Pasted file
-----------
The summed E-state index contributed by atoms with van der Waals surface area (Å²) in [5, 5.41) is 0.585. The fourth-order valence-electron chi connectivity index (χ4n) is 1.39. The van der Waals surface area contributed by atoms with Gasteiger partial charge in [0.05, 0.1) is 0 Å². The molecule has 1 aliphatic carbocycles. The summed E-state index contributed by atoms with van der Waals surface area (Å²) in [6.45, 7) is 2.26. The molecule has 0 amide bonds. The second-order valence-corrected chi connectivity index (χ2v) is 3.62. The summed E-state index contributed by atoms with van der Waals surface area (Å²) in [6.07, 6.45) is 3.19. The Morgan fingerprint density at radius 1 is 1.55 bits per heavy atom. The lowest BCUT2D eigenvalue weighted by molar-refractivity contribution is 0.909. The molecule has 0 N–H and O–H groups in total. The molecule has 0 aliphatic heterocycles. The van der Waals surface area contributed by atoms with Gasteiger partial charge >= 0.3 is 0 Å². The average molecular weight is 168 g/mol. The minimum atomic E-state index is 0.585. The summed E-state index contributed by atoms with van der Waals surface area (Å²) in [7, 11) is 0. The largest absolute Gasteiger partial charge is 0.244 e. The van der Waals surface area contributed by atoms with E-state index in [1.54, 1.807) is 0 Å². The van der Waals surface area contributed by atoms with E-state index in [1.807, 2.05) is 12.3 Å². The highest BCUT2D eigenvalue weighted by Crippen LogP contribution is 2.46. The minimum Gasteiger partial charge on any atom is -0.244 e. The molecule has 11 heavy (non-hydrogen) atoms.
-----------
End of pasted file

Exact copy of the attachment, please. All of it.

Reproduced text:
The summed E-state index contributed by atoms with van der Waals surface area (Å²) in [5, 5.41) is 0.585. The fourth-order valence-electron chi connectivity index (χ4n) is 1.39. The van der Waals surface area contributed by atoms with Gasteiger partial charge in [0.05, 0.1) is 0 Å². The molecule has 1 aliphatic carbocycles. The summed E-state index contributed by atoms with van der Waals surface area (Å²) in [6.45, 7) is 2.26. The molecule has 0 amide bonds. The second-order valence-corrected chi connectivity index (χ2v) is 3.62. The summed E-state index contributed by atoms with van der Waals surface area (Å²) in [6.07, 6.45) is 3.19. The Morgan fingerprint density at radius 1 is 1.55 bits per heavy atom. The lowest BCUT2D eigenvalue weighted by molar-refractivity contribution is 0.909. The molecule has 0 N–H and O–H groups in total. The molecule has 0 aliphatic heterocycles. The van der Waals surface area contributed by atoms with Gasteiger partial charge >= 0.3 is 0 Å². The average molecular weight is 168 g/mol. The minimum atomic E-state index is 0.585. The summed E-state index contributed by atoms with van der Waals surface area (Å²) in [7, 11) is 0. The largest absolute Gasteiger partial charge is 0.244 e. The van der Waals surface area contributed by atoms with E-state index in [1.54, 1.807) is 0 Å². The van der Waals surface area contributed by atoms with E-state index in [1.807, 2.05) is 12.3 Å². The highest BCUT2D eigenvalue weighted by Crippen LogP contribution is 2.46. The minimum Gasteiger partial charge on any atom is -0.244 e. The molecule has 11 heavy (non-hydrogen) atoms.